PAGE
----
82: How to develop and launch your independent consultancy business, with David Mellor
David Mellor is an author of three books and an expert advisor working with career changers keen to use their industry experience to make money in their own businesses.
He started life in the banking world where he ended up as a managing director working closely with early stage technology businesses at Deutsche Bank in an in-house strategic investment fund. He was effectively serving on the board of 15 new businesses and it was there that he found his mojo.
The energetic, can-do environment surrounding those start-ups inspired him to channel his 25 years of executive experience into setting up his own business, mentoring and advising others who want to go it alone.
David shares his knowledge across the spectrum of starting a business, whether you’re just beginning to explore the idea or if you’ve already made the move and want to expand or develop your company.
Making the transition from corporate to consultancy - 3 big mistakes
I spoke to David about the best process for someone who might be leaving a large enterprise and about the best structure to put those independent dreams into action. There are several paths you might follow: from being a sole trader, working with associates or opening a franchise. David talked about how to decide which route is the best one for you.
He focused on three major areas where small business owners or would-be entrepreneurs often come un-stuck, which he sums up as:
- Lack of awareness,
- Naivety, and
- Lack of discernment.
3 Essential considerations for anyone setting up a business
- It’s vital to inform yourself about all aspects of what your business will involve and to give an honest assessment of whether you have the skills needed to run it, what David refers to as “eyes open” and being fully aware.For example, if you’re thinking about a franchise, talk to other franchisees as part of your due diligence and make sure you are clear on what support the franchisor will and won’t provide. Understand all aspects of the business and have the self-awareness to know whether you have the skills it will require to make it a success. I know this sounds so obvious, but it's amazing how often it doesn't happen!
- Be street-wise about running an independent operation, especially if you are transitioning from a big corporate environment where things may be run very differently. For example, he mentioned that some entrepreneurs are taken by surprise at the speed (or lack of speed) that invoices are sometimes paid in the wider world; perhaps not a deal-breaker but something you need to be aware of.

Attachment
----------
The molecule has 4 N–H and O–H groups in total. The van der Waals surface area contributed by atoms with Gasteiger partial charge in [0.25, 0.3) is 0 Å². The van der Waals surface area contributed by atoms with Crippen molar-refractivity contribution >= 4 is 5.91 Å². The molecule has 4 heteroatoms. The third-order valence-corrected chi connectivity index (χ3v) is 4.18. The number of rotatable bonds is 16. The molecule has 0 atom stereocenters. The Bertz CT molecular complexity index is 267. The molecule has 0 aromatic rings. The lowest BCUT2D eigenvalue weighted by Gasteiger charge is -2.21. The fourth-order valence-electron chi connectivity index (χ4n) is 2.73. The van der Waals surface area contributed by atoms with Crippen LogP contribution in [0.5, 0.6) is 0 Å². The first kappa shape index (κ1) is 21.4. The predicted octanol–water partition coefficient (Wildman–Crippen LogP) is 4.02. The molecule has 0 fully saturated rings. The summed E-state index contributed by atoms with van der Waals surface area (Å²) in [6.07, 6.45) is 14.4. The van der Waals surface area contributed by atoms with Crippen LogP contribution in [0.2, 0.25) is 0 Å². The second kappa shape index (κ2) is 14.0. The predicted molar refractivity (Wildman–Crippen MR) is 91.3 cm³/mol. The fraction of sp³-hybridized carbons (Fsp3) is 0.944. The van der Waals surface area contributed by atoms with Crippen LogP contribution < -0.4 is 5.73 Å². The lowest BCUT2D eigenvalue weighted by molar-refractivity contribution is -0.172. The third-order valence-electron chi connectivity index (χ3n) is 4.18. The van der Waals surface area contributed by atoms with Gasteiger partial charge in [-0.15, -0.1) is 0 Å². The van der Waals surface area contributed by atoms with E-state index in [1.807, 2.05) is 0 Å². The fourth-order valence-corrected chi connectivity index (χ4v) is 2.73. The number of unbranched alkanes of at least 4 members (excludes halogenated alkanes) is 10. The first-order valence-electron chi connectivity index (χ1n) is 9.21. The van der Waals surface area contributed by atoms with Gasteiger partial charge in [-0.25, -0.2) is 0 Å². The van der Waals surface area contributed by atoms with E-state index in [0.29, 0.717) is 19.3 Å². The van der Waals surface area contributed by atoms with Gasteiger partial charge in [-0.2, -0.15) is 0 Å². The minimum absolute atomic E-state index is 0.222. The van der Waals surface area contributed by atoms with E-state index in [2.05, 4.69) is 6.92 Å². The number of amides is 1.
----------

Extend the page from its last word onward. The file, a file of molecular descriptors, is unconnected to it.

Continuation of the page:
- David is adamant that you should never compromise on quality in the people you surround yourself with, both internally and externally. It seems obvious that you’ll want to hire the best staff and advisors but also think about your suppliers and others who you will be dealing with. Be discerning about people and always find the best.
David’s website is: davidmellormentoring.com
His email is: [email protected]
I was introduced to David through Lucy Standing, the founder of Viewvo, which shows career changers the benefits of shadowing someone in a business they are interested in doing. It’s a sort of try-before-you-buy idea, which has been successful for many people in fine-tuning their career decisions. You can find out more about Lucy and Viewvo in our podcast linked here:
David is a successful author with three books under his belt, all of which address specialised aspects of establishing and developing your own business:
From Crew to Captain
Gives guidance to anyone considering working for themselves
A Privateer’s Tale
Is geared to developing a successful sole practitioner consultancy
Commander of the Fleet
Deals with growing your own business once it is establishe
David’s favourite non-fiction book is one he makes “required reading” on all of his courses:
David’s favourite quote is one originally shared by his uncle:
“You don’t want to end up like Christopher Columbus, who when he set off he didn’t know where he was going, when he got there he didn’t know where he was, and when he got back he didn’t know where he’d been.”
For David that quote is all about putting objectives before strategy: Knowing what your destination is before you start making a plan to get there.
His other mantra is “Never underestimate the ability of people to really screw up a good plan” because he has seen so many people craft an excellent business plan but then be unable to execute it.
Thanks again to David for taking the time to be interviewed and for sharing his expertise so generously.
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